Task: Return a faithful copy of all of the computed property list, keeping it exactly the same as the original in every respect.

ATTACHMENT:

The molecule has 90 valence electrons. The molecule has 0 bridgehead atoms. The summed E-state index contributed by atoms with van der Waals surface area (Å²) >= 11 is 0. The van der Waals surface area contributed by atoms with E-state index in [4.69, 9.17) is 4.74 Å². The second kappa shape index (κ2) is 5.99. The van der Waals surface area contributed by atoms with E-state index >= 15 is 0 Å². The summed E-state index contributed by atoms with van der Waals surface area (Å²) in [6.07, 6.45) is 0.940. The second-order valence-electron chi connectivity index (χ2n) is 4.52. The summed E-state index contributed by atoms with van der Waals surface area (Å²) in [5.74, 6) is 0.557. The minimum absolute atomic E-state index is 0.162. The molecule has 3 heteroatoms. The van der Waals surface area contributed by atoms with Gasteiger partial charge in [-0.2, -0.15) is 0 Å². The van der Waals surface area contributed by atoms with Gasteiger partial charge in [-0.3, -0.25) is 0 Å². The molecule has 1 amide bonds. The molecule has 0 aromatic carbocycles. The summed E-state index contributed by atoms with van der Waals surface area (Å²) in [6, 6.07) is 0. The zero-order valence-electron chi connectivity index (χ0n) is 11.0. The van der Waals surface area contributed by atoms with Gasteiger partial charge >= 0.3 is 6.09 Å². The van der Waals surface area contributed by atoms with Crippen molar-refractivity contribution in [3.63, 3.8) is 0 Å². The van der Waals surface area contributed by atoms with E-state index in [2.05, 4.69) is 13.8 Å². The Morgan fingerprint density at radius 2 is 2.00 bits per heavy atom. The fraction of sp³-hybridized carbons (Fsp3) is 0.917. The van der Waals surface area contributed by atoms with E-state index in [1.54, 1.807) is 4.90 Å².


The molecule has 90 valence electrons. The molecule has 0 bridgehead atoms. The summed E-state index contributed by atoms with van der Waals surface area (Å²) >= 11 is 0. The van der Waals surface area contributed by atoms with E-state index in [4.69, 9.17) is 4.74 Å². The second kappa shape index (κ2) is 5.99. The van der Waals surface area contributed by atoms with E-state index >= 15 is 0 Å². The summed E-state index contributed by atoms with van der Waals surface area (Å²) in [6.07, 6.45) is 0.940. The second-order valence-electron chi connectivity index (χ2n) is 4.52. The summed E-state index contributed by atoms with van der Waals surface area (Å²) in [5.74, 6) is 0.557. The minimum absolute atomic E-state index is 0.162. The molecule has 3 heteroatoms. The van der Waals surface area contributed by atoms with Gasteiger partial charge in [-0.2, -0.15) is 0 Å². The van der Waals surface area contributed by atoms with Gasteiger partial charge in [-0.3, -0.25) is 0 Å². The molecule has 1 amide bonds. The molecule has 0 aromatic carbocycles. The summed E-state index contributed by atoms with van der Waals surface area (Å²) in [6, 6.07) is 0. The zero-order valence-electron chi connectivity index (χ0n) is 11.0. The van der Waals surface area contributed by atoms with Gasteiger partial charge >= 0.3 is 6.09 Å². The van der Waals surface area contributed by atoms with Crippen molar-refractivity contribution in [3.63, 3.8) is 0 Å². The van der Waals surface area contributed by atoms with E-state index in [2.05, 4.69) is 13.8 Å². The Morgan fingerprint density at radius 2 is 2.00 bits per heavy atom. The fraction of sp³-hybridized carbons (Fsp3) is 0.917. The van der Waals surface area contributed by atoms with E-state index in [1.54, 1.807) is 4.90 Å².